A.T. Ariyaratne: Leading Sri Lanka's Largest Civil Society Movement for 50 Years

The meek 77-year-old Ariyaratne, often called the "Gandhi of Sri Lanka," has become popular for his massive meditation sessions in which hundreds of thousands of people converge to pray for peace.
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At a farewell gathering for a long-time employee, Ahangamage Tudor Ariyaratne, founder of the Sarvodaya Shramadana Movement, approaches the podium dressed in his trademark white sarong, knee-length shirt and sandals. Speaking in both Sinhala and English, Ariyaratne first apologizes for rarely praising his employees.

"The greatest enemy that each one of us has is our ego," Ariyaratne explains to an audience of more than 100 district representatives and executives.

In the front row of the circular conference room, the outgoing Deputy Executive Director of Technological Programs, Udani Mendis, wipes her tears as she listens to Ariyaratne finally praise her work, after 10 years of service.

"He was not a boss," Mendis says. "He was like a father to all of us."

The meek 77-year-old Ariyaratne, often called the "Gandhi of Sri Lanka," has become popular for his massive meditation sessions in which hundreds of thousands of people converge to pray for peace. His Sarvodaya Shramadana Movement, which Ariyaratne established 51 years ago, is based on Buddhist and Gandhian principles -- Sarvodaya in Sanskrit means "awakening of all" and Shramadana "to donate effort." The organization is the largest civil society movement in the country. By its own estimations, it works in 15,000 villages and attracts nearly a million volunteers annually. Some scholars have described its network of organizations with 3000 paid employees as the world's largest peoples' participatory development movement.

Those that know Ari, as he is affectionately called by intimates, describe a man with a deep belief in the Buddhist faith on which he was weaned.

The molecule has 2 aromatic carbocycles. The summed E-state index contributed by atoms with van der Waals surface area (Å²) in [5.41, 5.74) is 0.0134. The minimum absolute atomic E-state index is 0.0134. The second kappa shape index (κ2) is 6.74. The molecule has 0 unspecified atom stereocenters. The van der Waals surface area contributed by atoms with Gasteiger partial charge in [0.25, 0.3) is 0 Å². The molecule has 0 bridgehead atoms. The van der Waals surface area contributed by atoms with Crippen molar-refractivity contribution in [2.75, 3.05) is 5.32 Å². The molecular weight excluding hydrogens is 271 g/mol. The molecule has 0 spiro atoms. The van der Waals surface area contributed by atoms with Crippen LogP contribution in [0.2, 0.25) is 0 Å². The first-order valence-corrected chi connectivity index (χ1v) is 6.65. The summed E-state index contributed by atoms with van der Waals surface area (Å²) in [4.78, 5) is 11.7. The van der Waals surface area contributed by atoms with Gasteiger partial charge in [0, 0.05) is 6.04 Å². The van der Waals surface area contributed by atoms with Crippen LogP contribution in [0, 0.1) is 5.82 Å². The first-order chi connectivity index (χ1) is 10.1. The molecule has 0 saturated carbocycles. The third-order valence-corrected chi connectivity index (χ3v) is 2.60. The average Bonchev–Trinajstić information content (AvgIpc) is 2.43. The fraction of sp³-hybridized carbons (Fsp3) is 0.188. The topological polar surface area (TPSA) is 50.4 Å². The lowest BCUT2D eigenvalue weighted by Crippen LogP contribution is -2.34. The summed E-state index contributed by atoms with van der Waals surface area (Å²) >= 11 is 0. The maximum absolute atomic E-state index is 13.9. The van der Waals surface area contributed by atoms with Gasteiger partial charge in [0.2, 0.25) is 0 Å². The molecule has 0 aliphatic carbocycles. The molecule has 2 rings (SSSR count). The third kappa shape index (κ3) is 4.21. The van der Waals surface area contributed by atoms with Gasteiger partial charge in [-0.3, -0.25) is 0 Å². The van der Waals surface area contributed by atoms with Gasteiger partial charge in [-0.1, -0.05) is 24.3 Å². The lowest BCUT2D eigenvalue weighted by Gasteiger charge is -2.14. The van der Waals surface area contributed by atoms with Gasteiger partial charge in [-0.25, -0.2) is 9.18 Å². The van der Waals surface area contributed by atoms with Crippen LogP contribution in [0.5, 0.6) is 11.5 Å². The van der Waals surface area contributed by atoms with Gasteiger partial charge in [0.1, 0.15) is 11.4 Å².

"The winning combination for Ari is the sense of connectedness to everyone that is implicit in Buddhist values and connecting that with a very strong commitment to nonviolence," says Marc Gopin, professor of conflict resolution at George Mason University in Washington D.C., who has known Ariyaratne for decades.

Ariyaratne, the third of six children, was born in the coastal town of Unawatuna to middle-class parents. His father was a businessman, and religion was a key to the family.

"My parents were devout Buddhists," says Ariyaratne. "Our ancestral home was situated adjoining the village temple. From childhood, I was educated and influenced by very learned and revered monks in the temple. I was inspired by the social aspect of Buddha's teachings, which I thought I could experiment with."

The Buddhist influence is evident in the way he runs the organization. The farewell meeting ends with a Buddhist prayer, and Buddha statues adorn offices. Employees fall at his feet to worship him -- a traditional mark of respect for elders in many South Asian countries.

"I see Mr. Ariyaratne as a person who showed society and the world the Buddhist Dharma [teachings] in a practical manner," says Uduwe Dhammaloka Thera, a Buddhist priest and (independent) Member of Parliament.

The Buddhist principles that Ariyaratne used to form his movement was different from the mainstream Buddhism that emerged in post-colonial years. After independence in 1948, religion became an inseparable part of the national identity of the Sinhala-Buddhist majority ethnic group that had been subjected to discrimination by British colonialists who had undermined Buddhism, calling it ill-suited for modern society.

George Bond, professor of religion at Northwestern University who knows Ariyaratne well and wrote about the movement in "Buddhism at Work," describes Ariyaratne's Buddhist philosophy as "socially engaged Buddhism."

"Believing that Buddhist principles should be applied to social problems, Sarvodaya articulated a vision of a new social order founded on Buddhist values but inclusive of all people," Bond writes in his book.